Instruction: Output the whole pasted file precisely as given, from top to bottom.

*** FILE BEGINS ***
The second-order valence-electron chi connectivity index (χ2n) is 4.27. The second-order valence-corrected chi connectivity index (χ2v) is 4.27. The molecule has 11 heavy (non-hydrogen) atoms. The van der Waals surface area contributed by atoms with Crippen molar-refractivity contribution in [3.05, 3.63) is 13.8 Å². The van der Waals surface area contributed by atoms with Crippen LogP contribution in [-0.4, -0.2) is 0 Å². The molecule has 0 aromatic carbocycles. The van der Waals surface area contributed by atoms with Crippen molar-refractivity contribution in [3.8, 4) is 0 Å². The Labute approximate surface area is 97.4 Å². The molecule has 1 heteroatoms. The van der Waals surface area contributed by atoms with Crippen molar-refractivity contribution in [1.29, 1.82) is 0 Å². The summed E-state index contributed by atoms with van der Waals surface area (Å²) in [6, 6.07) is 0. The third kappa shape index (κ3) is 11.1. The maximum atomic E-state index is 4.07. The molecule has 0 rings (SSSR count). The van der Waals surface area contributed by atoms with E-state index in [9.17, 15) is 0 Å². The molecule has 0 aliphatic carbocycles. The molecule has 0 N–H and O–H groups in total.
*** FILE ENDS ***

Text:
The second-order valence-electron chi connectivity index (χ2n) is 4.27. The second-order valence-corrected chi connectivity index (χ2v) is 4.27. The molecule has 11 heavy (non-hydrogen) atoms. The van der Waals surface area contributed by atoms with Crippen molar-refractivity contribution in [3.05, 3.63) is 13.8 Å². The van der Waals surface area contributed by atoms with Crippen LogP contribution in [-0.4, -0.2) is 0 Å². The molecule has 0 aromatic carbocycles. The van der Waals surface area contributed by atoms with Crippen molar-refractivity contribution in [3.8, 4) is 0 Å². The Labute approximate surface area is 97.4 Å². The molecule has 1 heteroatoms. The van der Waals surface area contributed by atoms with Crippen molar-refractivity contribution in [1.29, 1.82) is 0 Å². The summed E-state index contributed by atoms with van der Waals surface area (Å²) in [6, 6.07) is 0. The third kappa shape index (κ3) is 11.1. The maximum atomic E-state index is 4.07. The molecule has 0 rings (SSSR count). The van der Waals surface area contributed by atoms with E-state index in [9.17, 15) is 0 Å². The molecule has 0 aliphatic carbocycles. The molecule has 0 N–H and O–H groups in total.